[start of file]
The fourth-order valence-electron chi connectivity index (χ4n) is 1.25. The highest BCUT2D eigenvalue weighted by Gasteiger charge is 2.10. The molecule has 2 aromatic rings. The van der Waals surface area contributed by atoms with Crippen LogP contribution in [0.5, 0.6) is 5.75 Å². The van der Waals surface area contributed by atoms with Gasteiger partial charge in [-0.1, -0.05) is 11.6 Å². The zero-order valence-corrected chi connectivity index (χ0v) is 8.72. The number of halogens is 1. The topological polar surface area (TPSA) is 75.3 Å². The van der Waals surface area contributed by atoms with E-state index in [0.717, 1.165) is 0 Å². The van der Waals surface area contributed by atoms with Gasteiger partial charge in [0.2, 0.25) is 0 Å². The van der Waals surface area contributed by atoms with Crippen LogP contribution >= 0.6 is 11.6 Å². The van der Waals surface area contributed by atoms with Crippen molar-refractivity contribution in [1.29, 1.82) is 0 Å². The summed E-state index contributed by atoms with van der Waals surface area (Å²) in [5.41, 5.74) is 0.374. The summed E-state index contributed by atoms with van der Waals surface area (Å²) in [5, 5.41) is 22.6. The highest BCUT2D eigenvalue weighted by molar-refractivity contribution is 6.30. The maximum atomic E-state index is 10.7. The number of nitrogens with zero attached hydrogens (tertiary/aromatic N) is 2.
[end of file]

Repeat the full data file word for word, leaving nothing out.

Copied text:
The fourth-order valence-electron chi connectivity index (χ4n) is 1.25. The highest BCUT2D eigenvalue weighted by Gasteiger charge is 2.10. The molecule has 2 aromatic rings. The van der Waals surface area contributed by atoms with Crippen LogP contribution in [0.5, 0.6) is 5.75 Å². The van der Waals surface area contributed by atoms with Gasteiger partial charge in [-0.1, -0.05) is 11.6 Å². The zero-order valence-corrected chi connectivity index (χ0v) is 8.72. The number of halogens is 1. The topological polar surface area (TPSA) is 75.3 Å². The van der Waals surface area contributed by atoms with E-state index in [0.717, 1.165) is 0 Å². The van der Waals surface area contributed by atoms with Gasteiger partial charge in [0.2, 0.25) is 0 Å². The van der Waals surface area contributed by atoms with Crippen LogP contribution >= 0.6 is 11.6 Å². The van der Waals surface area contributed by atoms with Crippen molar-refractivity contribution in [1.29, 1.82) is 0 Å². The summed E-state index contributed by atoms with van der Waals surface area (Å²) in [5.41, 5.74) is 0.374. The summed E-state index contributed by atoms with van der Waals surface area (Å²) in [5, 5.41) is 22.6. The highest BCUT2D eigenvalue weighted by molar-refractivity contribution is 6.30. The maximum atomic E-state index is 10.7. The number of nitrogens with zero attached hydrogens (tertiary/aromatic N) is 2.